So, my first reaction was - "Duh". Just ask my partners - we are seeing more and more insured patients in our practice, particularly Medicaid, Medicare and Tricare. Tricare is the public insurance program to support our retired military and dependants. And, they are our community's newest "underserved" population. These fine Americans carry an insurance card with a great slogan - "The Best Health Care in the World". That's certainly the topic for another entry...
But, after reading the story a bit more closely, I see that the article is not about the insured among us. Rather, it reviews access for all of us - insured or uninsured. The article reviews the report from the Center for Studying Health Systems Change, which has been tracking access for the past ten years. And the report shows a marked increase in delaying and deferring care due to growing access barriers.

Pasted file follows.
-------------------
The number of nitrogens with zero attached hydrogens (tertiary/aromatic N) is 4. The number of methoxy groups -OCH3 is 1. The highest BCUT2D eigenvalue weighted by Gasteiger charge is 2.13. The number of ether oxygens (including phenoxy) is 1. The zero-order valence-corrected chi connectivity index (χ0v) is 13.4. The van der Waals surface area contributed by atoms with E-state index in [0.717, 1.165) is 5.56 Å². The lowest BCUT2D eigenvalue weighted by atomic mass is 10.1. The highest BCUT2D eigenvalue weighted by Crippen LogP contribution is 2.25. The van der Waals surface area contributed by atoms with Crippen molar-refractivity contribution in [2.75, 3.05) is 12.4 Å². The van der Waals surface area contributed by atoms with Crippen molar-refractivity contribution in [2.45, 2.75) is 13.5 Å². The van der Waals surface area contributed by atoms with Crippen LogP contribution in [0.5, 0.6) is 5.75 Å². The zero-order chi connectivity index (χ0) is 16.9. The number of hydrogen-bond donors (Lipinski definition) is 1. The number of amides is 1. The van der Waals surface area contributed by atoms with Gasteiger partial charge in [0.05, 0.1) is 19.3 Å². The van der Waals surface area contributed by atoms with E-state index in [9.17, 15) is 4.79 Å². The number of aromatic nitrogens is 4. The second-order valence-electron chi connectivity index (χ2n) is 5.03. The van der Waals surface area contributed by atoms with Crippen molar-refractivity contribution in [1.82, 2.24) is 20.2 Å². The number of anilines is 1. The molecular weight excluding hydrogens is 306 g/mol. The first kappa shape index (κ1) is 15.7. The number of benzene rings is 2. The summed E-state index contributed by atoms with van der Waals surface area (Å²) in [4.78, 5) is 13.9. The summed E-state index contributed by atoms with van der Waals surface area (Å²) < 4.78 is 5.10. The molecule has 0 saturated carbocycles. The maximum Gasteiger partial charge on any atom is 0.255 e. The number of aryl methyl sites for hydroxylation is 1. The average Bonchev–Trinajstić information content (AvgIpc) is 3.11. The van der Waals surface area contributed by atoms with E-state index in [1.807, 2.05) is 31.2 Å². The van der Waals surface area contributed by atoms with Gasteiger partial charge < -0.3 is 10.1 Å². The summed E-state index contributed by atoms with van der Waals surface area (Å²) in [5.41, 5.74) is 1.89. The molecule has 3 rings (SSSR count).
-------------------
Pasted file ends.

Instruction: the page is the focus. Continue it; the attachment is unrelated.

But, why the emphasis in the headline on the insured? Ah, that might just be the power for change... Larry Seaquist noted that 97% of voters have medical insurance. The uninsured, therefore, have little political clout. Why would they? They are typically poor or young or immigrant. But, when the headlines start talking about the "Haves" rather than just the "Have-Nots", maybe that will lead to enough power to effect true change.
At least, we can hope so. And, soon. It would be immoral for us to watch even more people die during this crisis: Uninsured People Ages 50 to 64 Have 43% Higher Death Risk Than Insured, Study Finds